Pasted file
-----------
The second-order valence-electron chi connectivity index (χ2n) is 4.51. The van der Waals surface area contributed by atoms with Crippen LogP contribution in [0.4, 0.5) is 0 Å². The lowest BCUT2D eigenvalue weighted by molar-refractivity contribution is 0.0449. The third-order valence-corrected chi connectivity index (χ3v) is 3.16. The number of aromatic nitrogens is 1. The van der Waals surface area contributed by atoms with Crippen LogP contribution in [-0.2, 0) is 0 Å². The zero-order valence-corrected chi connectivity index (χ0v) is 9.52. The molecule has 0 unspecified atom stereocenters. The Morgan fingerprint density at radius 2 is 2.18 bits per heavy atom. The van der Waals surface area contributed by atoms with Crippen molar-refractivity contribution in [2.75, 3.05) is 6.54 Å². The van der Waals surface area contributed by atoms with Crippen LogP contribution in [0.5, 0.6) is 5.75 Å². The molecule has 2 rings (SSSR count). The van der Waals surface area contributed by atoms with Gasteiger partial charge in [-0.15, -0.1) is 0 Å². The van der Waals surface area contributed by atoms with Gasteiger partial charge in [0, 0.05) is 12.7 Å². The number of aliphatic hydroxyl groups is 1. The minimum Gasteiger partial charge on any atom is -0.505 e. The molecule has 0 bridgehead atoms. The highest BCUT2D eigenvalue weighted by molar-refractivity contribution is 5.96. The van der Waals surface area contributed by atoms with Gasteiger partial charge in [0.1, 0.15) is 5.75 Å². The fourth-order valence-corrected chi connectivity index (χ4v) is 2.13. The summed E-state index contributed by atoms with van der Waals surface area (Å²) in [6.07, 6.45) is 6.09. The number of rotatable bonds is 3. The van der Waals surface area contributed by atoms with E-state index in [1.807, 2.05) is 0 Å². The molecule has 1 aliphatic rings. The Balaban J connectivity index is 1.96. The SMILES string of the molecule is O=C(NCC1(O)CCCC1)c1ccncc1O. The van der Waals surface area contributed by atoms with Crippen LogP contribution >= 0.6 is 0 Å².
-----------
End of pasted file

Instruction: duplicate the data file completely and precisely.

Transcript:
The second-order valence-electron chi connectivity index (χ2n) is 4.51. The van der Waals surface area contributed by atoms with Crippen LogP contribution in [0.4, 0.5) is 0 Å². The lowest BCUT2D eigenvalue weighted by molar-refractivity contribution is 0.0449. The third-order valence-corrected chi connectivity index (χ3v) is 3.16. The number of aromatic nitrogens is 1. The van der Waals surface area contributed by atoms with Crippen LogP contribution in [-0.2, 0) is 0 Å². The zero-order valence-corrected chi connectivity index (χ0v) is 9.52. The molecule has 0 unspecified atom stereocenters. The Morgan fingerprint density at radius 2 is 2.18 bits per heavy atom. The van der Waals surface area contributed by atoms with Crippen molar-refractivity contribution in [2.75, 3.05) is 6.54 Å². The van der Waals surface area contributed by atoms with Crippen LogP contribution in [0.5, 0.6) is 5.75 Å². The molecule has 2 rings (SSSR count). The van der Waals surface area contributed by atoms with Gasteiger partial charge in [-0.15, -0.1) is 0 Å². The van der Waals surface area contributed by atoms with Gasteiger partial charge in [0, 0.05) is 12.7 Å². The number of aliphatic hydroxyl groups is 1. The minimum Gasteiger partial charge on any atom is -0.505 e. The molecule has 0 bridgehead atoms. The highest BCUT2D eigenvalue weighted by molar-refractivity contribution is 5.96. The van der Waals surface area contributed by atoms with Gasteiger partial charge in [0.1, 0.15) is 5.75 Å². The fourth-order valence-corrected chi connectivity index (χ4v) is 2.13. The summed E-state index contributed by atoms with van der Waals surface area (Å²) in [6.07, 6.45) is 6.09. The number of rotatable bonds is 3. The van der Waals surface area contributed by atoms with E-state index in [1.807, 2.05) is 0 Å². The molecule has 1 aliphatic rings. The Balaban J connectivity index is 1.96. The SMILES string of the molecule is O=C(NCC1(O)CCCC1)c1ccncc1O. The van der Waals surface area contributed by atoms with Crippen LogP contribution >= 0.6 is 0 Å².